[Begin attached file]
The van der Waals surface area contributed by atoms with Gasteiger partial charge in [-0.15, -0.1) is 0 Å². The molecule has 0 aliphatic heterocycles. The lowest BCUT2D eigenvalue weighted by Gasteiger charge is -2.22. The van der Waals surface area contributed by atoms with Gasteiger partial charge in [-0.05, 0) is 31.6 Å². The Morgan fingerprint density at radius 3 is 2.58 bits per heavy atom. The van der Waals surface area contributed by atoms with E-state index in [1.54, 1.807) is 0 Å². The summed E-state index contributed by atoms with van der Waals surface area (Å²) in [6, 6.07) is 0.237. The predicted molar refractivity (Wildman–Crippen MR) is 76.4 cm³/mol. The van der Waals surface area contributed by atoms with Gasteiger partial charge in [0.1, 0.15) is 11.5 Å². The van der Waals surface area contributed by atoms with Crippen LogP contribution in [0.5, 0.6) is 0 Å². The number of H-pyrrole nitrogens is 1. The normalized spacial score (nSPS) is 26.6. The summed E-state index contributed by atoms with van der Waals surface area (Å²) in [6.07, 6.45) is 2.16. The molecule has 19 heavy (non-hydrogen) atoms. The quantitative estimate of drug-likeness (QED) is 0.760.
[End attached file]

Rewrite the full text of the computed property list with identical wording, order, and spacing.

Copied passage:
The van der Waals surface area contributed by atoms with Gasteiger partial charge in [-0.15, -0.1) is 0 Å². The molecule has 0 aliphatic heterocycles. The lowest BCUT2D eigenvalue weighted by Gasteiger charge is -2.22. The van der Waals surface area contributed by atoms with Gasteiger partial charge in [-0.05, 0) is 31.6 Å². The Morgan fingerprint density at radius 3 is 2.58 bits per heavy atom. The van der Waals surface area contributed by atoms with E-state index in [1.54, 1.807) is 0 Å². The summed E-state index contributed by atoms with van der Waals surface area (Å²) in [6, 6.07) is 0.237. The predicted molar refractivity (Wildman–Crippen MR) is 76.4 cm³/mol. The van der Waals surface area contributed by atoms with Gasteiger partial charge in [0.1, 0.15) is 11.5 Å². The van der Waals surface area contributed by atoms with Crippen LogP contribution in [0.5, 0.6) is 0 Å². The number of H-pyrrole nitrogens is 1. The normalized spacial score (nSPS) is 26.6. The summed E-state index contributed by atoms with van der Waals surface area (Å²) in [6.07, 6.45) is 2.16. The molecule has 19 heavy (non-hydrogen) atoms. The quantitative estimate of drug-likeness (QED) is 0.760.